I read about The Mystery of a Butcher’s Shop on this excellent blog (https://bookssnob.wordpress.com/), and decided that I had to give it a go; after all, anything that is described as being “Superbly odd” on the dust-cover must be worth investigating.
As it happens, the Independent were right on the money here – this is a delightfully loopy novel, which somehow (bearing in mind that it was first published in 1930) manages to combine an Agatha Christie-style mystery with the sinister nuttiness of the League of Gentlemen. The premise is a simple one – a caddish young man called Rupert Sethleigh disappears from his home in the excellently-named Wandles Parva, shortly after which a dismembered body is found in the local butcher’s shop, sans head. The body, the police assume, must belong to the dissolute Rupert, and a roll-call of likely murderers is drawn up. The highly unusual and aged local psychoanalyst Mrs Bradley soon enters the fray, cackling her way through a series of cryptic interviews with her neighbours as she pieces together the extraordinary clues – which include a sacrificial stone; a boiled skull; a stuffed trout; a bloody suitcase; and a note saying ‘a present from Grimsby.’
In essence it is a mad romp through a very English village – so mad that by the end I must confess that I had slightly lost my grip on the slippery eel of a plot. Not that it mattered in the least – unlike a Miss Marple novel, which winches up the tension with a masterly story-line, I’d say the fun here lies more with the colourful language and kooky characters. I became extremely fond of Aubrey Harringay, for example, the precocious school-boy who deploys excellent phrases such as, “Cheese it, you stiff!” and “Stafford Major called me a bug-hunting stinker last term!” His mother, Mrs Bryce Harringay, a free-loading battle-axe who is dead set on her son having an illustrious career in politics, uses capitalisations in a way E.M. Delafield would surely be proud of – there are “Various Lies”; “Untruthful Explanations”; “Sheer Barbarity”; and “Terrible Things” – you can hear the operatic emphases whenever she opens her mouth. There is also a kleptomaniac vicar, a libidinous doctor, and one theatrical character who stalks through the novel dressed variously as a clergyman or Robin Hood. Mad as a bag of cats.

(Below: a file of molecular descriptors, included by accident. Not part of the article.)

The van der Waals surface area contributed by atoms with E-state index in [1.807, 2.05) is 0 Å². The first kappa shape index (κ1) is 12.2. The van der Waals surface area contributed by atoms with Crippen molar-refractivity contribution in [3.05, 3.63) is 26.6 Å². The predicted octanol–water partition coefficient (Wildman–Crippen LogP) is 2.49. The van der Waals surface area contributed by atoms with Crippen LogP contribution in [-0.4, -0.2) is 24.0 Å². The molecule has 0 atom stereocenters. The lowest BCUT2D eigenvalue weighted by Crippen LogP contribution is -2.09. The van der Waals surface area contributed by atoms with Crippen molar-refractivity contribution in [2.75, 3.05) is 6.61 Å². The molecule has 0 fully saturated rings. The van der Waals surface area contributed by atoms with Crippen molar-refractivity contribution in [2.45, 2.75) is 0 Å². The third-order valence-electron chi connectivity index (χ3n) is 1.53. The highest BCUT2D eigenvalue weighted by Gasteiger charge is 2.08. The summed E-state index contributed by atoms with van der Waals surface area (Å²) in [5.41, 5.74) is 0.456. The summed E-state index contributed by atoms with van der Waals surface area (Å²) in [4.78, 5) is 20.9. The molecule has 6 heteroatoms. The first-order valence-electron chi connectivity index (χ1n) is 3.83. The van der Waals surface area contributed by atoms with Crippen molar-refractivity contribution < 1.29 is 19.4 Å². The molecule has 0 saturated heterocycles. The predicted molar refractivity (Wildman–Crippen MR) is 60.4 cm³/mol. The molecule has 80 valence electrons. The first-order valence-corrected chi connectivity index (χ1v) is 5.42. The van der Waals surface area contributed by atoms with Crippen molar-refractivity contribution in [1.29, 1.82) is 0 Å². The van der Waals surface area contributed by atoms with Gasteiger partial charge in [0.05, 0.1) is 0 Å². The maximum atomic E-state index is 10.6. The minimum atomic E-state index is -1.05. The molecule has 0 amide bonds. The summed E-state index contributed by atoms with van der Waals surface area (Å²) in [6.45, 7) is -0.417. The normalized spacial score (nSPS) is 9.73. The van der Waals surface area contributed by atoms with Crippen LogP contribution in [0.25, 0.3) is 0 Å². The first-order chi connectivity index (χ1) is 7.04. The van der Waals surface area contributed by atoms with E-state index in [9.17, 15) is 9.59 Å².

Adding to the fun is the fact that Gladys Mitchell was clearly a very fine writer – known to Philip Larkin as “The Great Gladys”, her bio in this edition explains that, ‘She studied the works of Sigmund Freud and attributed her interest in witchcraft to the influence of her friend, the detective novelist Helen Simpson.’ What an introduction. She has a fine line in Oscar Wilde-ish one-liners (‘“Father hasn’t any morals. He’s a clergyman.”’), dead-pan narration (‘“Then you et un up,” he replied pithily.’), and exquisite description (‘The leg, shapely, well gaitered, neat, and infinitely episcopal, satisfied his anxious scrutiny.’) In her more serious moments, she is extremely good at putting her finger on a particular sensation – ‘The place looked lonely, not with the loneliness and charm of quiet solitude, not even with the loneliness of death, but awesome with the loneliness of living things whose thoughts were not as hers.’). It also has one of the best openings I can remember having read in a while – managing to incorporate both the universal loathing of the beginning of the week, and my favourite of A.A. Milne’s poems:
‘It was Monday. Little requires to be said about such a day.
Charles James Sinclair Redsey, who, like Mr Milne’s Master Morrison, was commonly known as Jim, sat on the arm of one of the stout, handsome, leather-covered armchairs in the library of the Manor House at Wandles Parva, and kicked the edge of the sheepskin rug.’
If you are looking for a fun, eccentric, highly entertaining read to dip into this summer whilst you are watching cricket or drinking Pimm’s, this will do the job admirably. I could spend a very happy few weeks skipping between Mrs Bradley and Gervase Fen – what a fine Oxford vintage.